"You can't swing a dead cat in Tallahassee without finding a politician who likes to blame teachers for all the world's woes"
Scott Maxwell on Florida's new education secretary, Tony Bennett. Florida's only getting him because "Indiana tossed him out. "
Voters of that very conservative state — Mitt Romney won by 10 points in Indiana — booted this conservative reformer from office just last month."Teacher-bashing".
Apparently a big reason is that Bennett's version of "reform" involved a whole lot of teacher-bashing.
Don't take my word for it. Take it from one of Indiana's leading voices of conservative school reform, lawyer and blogger Paul Ogden. He penned a piece titled: "Why Tony Bennett Lost — The Folly of Beating Up Teachers for Public Education's Problems."
We all know our schools need help. And maybe Bennett learned a lesson. But the last thing this state needs is another teacher-trasher.
Heck, you can't swing a dead cat in Tallahassee without finding a politician who likes to blame teachers for all the world's woes. And that's a problem — not just for the poor cat, but because demonizing teachers isn't a solution for anything.
Florida misses deadline
"Florida is being non-committal about whether it will meet [the] deadline to notify Washington if it will set up its own exchange for providing health insurance in 2014 under the federal health care law, but it appears unlikely." "Florida appears unlikely to make health exchange deadline".
Republicans demand cigars, get unruly
Lucy Morgan and Michael Van Sickler: "House Speaker Will Weatherford has apologized for the behavior of some lawmakers at a retreat last month when several Republican members who had been drinking became unruly at a Disney World hotel."
The outing began the Tuesday night after Thanksgiving at the Grand Floridian Resort & Spa, the priciest hotel at the theme park with rooms that fetch up to $700 a night. Paid for by the Republican Party of Florida, it was part of a traditional retreat to salute new leaders of the House after an election."But efforts to determine what happened and who was involved have been hampered by contradictory statements and fading memories."
The incident began when several lawmakers went to the hotel's front desk and tried to get a key to the room of Rep. Jose Oliva, R-Miami. When a clerk refused, one lawmaker reportedly put a $20 bill on the counter. Weatherford said he has been unable to determine who was there."Speaker warns lawmakers after Disney rowdiness".
Oliva said he went to bed early, turned off his phone and was not aware until the next morning that lawmakers were trying to get cigars he had in his room.
Rep. Matt Gaetz, R-Fort Walton Beach, said he was with a group of lawmakers who stopped at the front desk after dinner. He said someone in the group asked the clerk about getting a cigar from Oliva's room.
"The entire thing lasted five minutes," Gaetz said. "Nothing inappropriate happened. It happened three weeks ago and I don't remember it."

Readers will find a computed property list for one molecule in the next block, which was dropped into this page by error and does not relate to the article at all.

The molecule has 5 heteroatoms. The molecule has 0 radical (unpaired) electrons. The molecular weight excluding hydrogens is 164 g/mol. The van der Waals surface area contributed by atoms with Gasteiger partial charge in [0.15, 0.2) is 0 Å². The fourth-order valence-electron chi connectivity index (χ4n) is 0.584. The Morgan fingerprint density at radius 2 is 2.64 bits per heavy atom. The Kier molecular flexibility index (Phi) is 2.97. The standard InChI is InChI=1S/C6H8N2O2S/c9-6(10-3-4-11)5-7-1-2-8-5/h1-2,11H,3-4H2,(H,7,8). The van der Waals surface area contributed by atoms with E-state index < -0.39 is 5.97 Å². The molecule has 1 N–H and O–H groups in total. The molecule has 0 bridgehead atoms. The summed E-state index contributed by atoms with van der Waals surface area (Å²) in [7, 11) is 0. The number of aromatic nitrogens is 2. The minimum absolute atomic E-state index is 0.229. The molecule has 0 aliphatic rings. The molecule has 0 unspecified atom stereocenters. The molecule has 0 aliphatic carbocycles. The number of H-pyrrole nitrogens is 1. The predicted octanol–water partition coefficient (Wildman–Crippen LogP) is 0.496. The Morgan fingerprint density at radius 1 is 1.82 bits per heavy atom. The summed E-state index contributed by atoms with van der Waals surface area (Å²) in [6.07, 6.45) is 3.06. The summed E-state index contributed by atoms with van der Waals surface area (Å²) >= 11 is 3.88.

Pressed to identify others in the group, Gaetz resisted. Asked what happened after someone asked for a cigar, he said, "Look, man, I don't precisely recall." . . .
"There were rumors of misbehavior, or at least loud and unbecoming behavior of members," Weatherford said. "I dealt with it in front of the entire membership, telling them we were there to work and I expected better from them. I didn't mention names because I didn't know who was involved.''
As the conference ended, Weatherford said he heard additional allegations of drinking and misbehavior at the front desk but is still trying to identify who was involved and what happened.
Right-wingers seek to strip manatees of endangered species status
"A conservative legal foundation filed a petition with the federal government Friday to strip the manatee of its status as an endangered species, challenging protections that have prevented the construction of docks and led to slow-speed zones along Florida's rivers and canals." "Group seeks to remove manatee's endangered status". See also "Legal group challenges manatee's endangered status".
PSC excludes public counsel in rate increase agreement with Florida Power & Light
"The PSC reached an agreement with Florida Power & Light, the state's largest utility, that allows it to increase its customers' rates by $350 million. By excluding the public counsel, PSC critics said, the commission has set a dangerous precedent by essentially ignoring the people in favor of the power companies." "PSC is blasted for rate increase without counsel". More: "Florida lawmakers to look into FPL settlement".
Sincerity of Crist’s Anti-Gay Petition Regrets Questioned
"Former Gov. Charlie Crist is getting a lot of media play for formally completing his conversion from Republican to Democrat on Thursday in Tampa. But reaction to his comments from Thursday that he regrets signing an anti-gay marriage petition while running for governor in 2006 could be a strong indicator that his transformation won’t be smooth sailing if his ultimate goal is a return to the taxpayer’s Tallahassee home as governor." "Florida LGBT Activists Question Charlie Crist’s Anti-Gay Petition Regrets".
Rubio joins Axis of Silly Poltroons
Daniel Ruth: "South Carolina's own Foghorn Leghorn, Republican Sen. Jim DeMint, [is] stepping down from his seat to take a cushy job at one of the capital's most harrumphing think tanks, the uber-conservative Heritage Foundation."
To be sure, DeMint became something of modest kingmaker, championing the successful campaigns of the likes of Marco Rubio. But it is also just as likely that DeMint received a black spot in interoffice mail for his role in pretty much guaranteeing the GOP's slouch toward irrelevance. A string of DeMint-backed tea party candidates lost when more credible Republicans would have had a better chance at winning. They included Nevada's Sharron Angle, Delaware's Christine O'Donnell and Missouri's Todd Akin, who believed women possessed a magic power to ward off pregnancy after being "legitimately" raped. Loser, loser, loser."The same huckster with a new address".